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Tech & Science Why Oxford Dictionary's 'Word Of The Year' Matters This Time

16:51  21 november  2019
16:51  21 november  2019 Source:   gizmodo.com.au

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a lot of smoke around it: Photo: AP© Photo: AP Photo: AP

Climate change is rapidlybendingeverything, including our language.

The new words we’re relying on are driven by humanity’s growing understanding we are in a bad, bad place. That shift was underscored by Oxford Dictionary’s choice for word of the year: “climate emergency.”

It’s been a staggering rise for a phrase that was barely mentioned or searched before 2019. I could tell you about the stunning rise of climate emergency, but I think charts actually show it better than words can. Here’s Oxford Dictionary’s chart showing usage monitored by their language research project known as Oxford Corpus:

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a screenshot of text: Graphic: Oxford Corpus© Graphic: Oxford Corpus Graphic: Oxford Corpus

And here’s the Google Trends search history over the past five years, globally:

a screenshot of a cell phone: Graphic: Google Trends© Graphic: Google Trends Graphic: Google Trends

The word of the year is meant to define the year that was, and the data sure backs up Oxford Dictionary choosing climate emergency. But what does it really tell us about society in 2019?

To date, our most common emergencies were medical-related. But in their announcement, the Oxford Dictionary noted that “climate emergency surpassed all of those other types of emergency to become the most written about emergency by a huge margin, with over three times the usage frequency of health, the second-ranking word.”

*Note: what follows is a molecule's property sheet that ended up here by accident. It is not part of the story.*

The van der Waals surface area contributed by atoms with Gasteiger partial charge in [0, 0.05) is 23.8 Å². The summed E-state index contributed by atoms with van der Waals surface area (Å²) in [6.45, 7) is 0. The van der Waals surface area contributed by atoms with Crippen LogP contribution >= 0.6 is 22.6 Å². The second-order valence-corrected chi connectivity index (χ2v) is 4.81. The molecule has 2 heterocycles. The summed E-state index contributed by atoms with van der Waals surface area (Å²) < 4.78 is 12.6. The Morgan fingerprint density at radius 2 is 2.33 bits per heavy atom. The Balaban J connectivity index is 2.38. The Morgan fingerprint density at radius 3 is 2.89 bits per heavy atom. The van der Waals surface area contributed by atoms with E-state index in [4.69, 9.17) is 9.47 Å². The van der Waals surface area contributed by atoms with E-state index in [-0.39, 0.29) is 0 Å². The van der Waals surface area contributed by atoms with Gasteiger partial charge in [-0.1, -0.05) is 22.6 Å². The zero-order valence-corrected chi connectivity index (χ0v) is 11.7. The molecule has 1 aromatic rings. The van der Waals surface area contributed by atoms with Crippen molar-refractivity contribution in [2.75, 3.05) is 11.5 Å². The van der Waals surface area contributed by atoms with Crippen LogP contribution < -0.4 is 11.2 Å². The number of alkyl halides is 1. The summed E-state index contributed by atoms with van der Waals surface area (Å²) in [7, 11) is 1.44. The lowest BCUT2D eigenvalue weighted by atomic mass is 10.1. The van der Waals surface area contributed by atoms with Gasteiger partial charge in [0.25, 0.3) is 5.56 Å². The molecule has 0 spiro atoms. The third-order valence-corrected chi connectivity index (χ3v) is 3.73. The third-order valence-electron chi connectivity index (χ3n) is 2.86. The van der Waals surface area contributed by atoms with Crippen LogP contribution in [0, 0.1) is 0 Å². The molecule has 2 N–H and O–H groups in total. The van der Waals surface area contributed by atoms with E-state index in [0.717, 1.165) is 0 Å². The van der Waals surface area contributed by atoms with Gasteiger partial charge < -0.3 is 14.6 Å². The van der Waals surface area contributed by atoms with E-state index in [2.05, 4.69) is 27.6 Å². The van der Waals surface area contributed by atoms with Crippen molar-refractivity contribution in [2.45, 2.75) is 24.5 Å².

The fact that the word “emergency” is now most often paired with climate reveals a renewed urgency about climate change unseen at basically any point in history. And it feels like, at least from a public awareness standpoint, a tipping point. Quoting the definition of a word is a college essay cliché, but in this case, it’s an apt and poignant reminder of what we’re dealing with: An emergency, according to the Oxford English Dictionary, is “a state of things unexpectedly arising, and urgently demanding immediate action.”

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We’ve been living with climate change for more than a century, and scientists have since the 1980s regularly warned that we needed to cut carbon pollution. But things have dramatically changed in the past two years. The first is the science of climate change, which has produced increasingly dire findings. A series of reports published since late last year has made the case for realising humanity is facing a crisis. Emissions are rising, species are facing extinction, and time is limited to stave off more serious damageto the climate that has allowed humans to thrive. At the same time, wildly destructive fires, hurricanes, and flooding events have driven home the points in those reports that we are headed to a more dangerous place in the coming decades if we don’t act.